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Navy & Marine Corps Medical News (MN-00-19) - May 12, 2000 

	The Navy Bureau of medicine and Surgery distributes Navy 
and Marine Corps Medical News (MEDNEWS) to Sailors and 
Marines, their families, civilian employees and retired 
Navy and Marine Corps families.  
	MEDNEWS is a weekly compendium of news and information 
contributed by commands throughout the Navy Medical 
department.  Information contained in MEDNEWS stories is 
not necessarily endorsed by BUMED, nor should it be 
considered official Navy policy.
	To achieve maximum medical information distribution, 
your command is highly encouraged to distribute MEDNEWS to 
ALL HANDS electronically, include MEDNEWS in command 
newspapers, newsletters and radio and TV news programs.
	Stories in MEDNEWS use these abbreviations after a Navy 
medical professional’s name to show affiliation: MC - 
Medical Corps (physician); DC - Dental Corps; NC - Nurse 
Corps; MSC - Medical Service Corps (clinicians, researchers 
and administrative managers).  Hospital Corpsmen (HM) and 
Dental Technician (DT) designators are placed in front of 
their names.
					-USN-
Contents for this week’s MEDNEWS:
Headline: Hospital building dedicated to Medal of Honor 
recipient 
Headline: Medical experts learn about weapons of mass 
destruction
Headline: Yokosuka offers development program for infants, 
toddlers
Headline: Former fighter pilot now flies through medical 
school
Headline: Bethesda chaplain receives national honor 
Headline: Teleconference improves training for future 
hospital corpsmen
Headline: Anthrax question and answer
Headline: TRICARE question and answer
Headline: Healthwatch: Guard against rabies infection
					-USN-
Headline: Hospital building dedicated to Medal of Honor 
recipient
By Dan Barber, Naval Hospital Twentynine Palms

	TWENTYNINE PALMS, Calif. -- Naval Hospital Twentynine 
Palms’ main building was dedicated to Robert E. Bush in 
ceremonies May 2 to honor the World War ll Medal of Honor 
recipient.  
	The former Master Chief Hospital Corpsman was the 
honored guest as the Chief of Naval Operations and the 
Surgeon General of the Navy, among others, praised the 
hospital corpsman’s heroism.  
	Fifty-five years ago, as an 18-year-old Hospital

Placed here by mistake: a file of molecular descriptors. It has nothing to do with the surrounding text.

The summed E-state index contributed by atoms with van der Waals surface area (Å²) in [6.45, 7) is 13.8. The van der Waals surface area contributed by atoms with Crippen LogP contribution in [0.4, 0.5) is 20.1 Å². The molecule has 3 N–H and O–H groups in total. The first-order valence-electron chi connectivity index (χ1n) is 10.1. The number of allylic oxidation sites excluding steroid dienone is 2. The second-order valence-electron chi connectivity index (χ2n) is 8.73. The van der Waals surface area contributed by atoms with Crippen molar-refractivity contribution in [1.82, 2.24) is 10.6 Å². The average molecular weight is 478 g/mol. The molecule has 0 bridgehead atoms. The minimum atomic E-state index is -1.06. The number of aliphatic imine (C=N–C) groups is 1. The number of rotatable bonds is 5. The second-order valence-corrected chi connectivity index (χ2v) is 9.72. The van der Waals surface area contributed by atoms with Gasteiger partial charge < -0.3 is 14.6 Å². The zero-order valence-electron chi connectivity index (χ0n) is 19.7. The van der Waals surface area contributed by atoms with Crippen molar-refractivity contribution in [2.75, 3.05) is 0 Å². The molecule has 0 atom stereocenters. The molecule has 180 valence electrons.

Apprentice First Class, Bush was on patrol with a Marine 
rifle company on Okinawa.  His award citation described his 
actions that day: 
	Fearlessly braving the fury of artillery, mortar, and 
machine gun fire from strongly entrenched hostile 
positions, Bush constantly and unhesitatingly moved from 
one casualty to another to attend the wounded falling under 
the enemy’s murderous barrages.  
	As the attack passed over a ridge top, Bush was 
advancing to administer blood plasma to a Marine lying 
wounded on the skyline when the Japanese launched a savage 
counterattack.  In this perilously exposed position, Bush 
resolutely maintained the flow of life-giving plasma.  With 
the bottle held high in one hand, Bush drew his pistol with 
the other and fired into the enemy’s ranks until his 
ammunition was expended.  
	Quickly seizing a discarded carbine, he trained his fire 
on the Japanese charging pointblank over the hill, 
accounting for six of the enemy despite his own serious 
wounds and the loss of an eye suffered during his desperate 
battle in defense of the helpless man.  
	With the hostile force finally routed, he calmly 
disregarded his own critical condition to complete his 
mission, valiantly refusing medical treatment for himself 
until his patient had been evacuated, and collapsing only 
after attempting to walk to the battle aid station
	For that unselfish service, President Harry S. Truman 
awarded Bush the Medal of Honor.  
	At the hospital ceremony a bronze statue, depicting Bush 
holding the plasma bottle for the wounded Marine on the 
ground in front of him in one hand and firing his pistol 
with the other hand, was unveiled in front of the hospital.  
The statue is a full-size replica of a wooden version in 
Bush’s hometown of South Bend, Wash.  
	“This ceremony gives us the opportunity to remember the 
service that the World War II generation gave,” said Chief 
of Naval Operations, Adm. Jay Johnson.  “It is a chance to 
recall the tremendous sacrifice and service that millions 
of Americans gave, like Bob Bush… the men and women who 
really won for us the world we have today.  After they did 
that they came home and built the country that we have 
today.  Some times… too many times, in my humble opinion, 
all of us have a tendency to take what we have for granted.  
They, the generation who fought and died for us, never 
will.”
	As Bush described events of that day on Okinawa, he said 
he wasn’t doing anything more than his fellow hospital 
corpsmen were doing there.
	“Believe me, when the Japanese were shooting at you,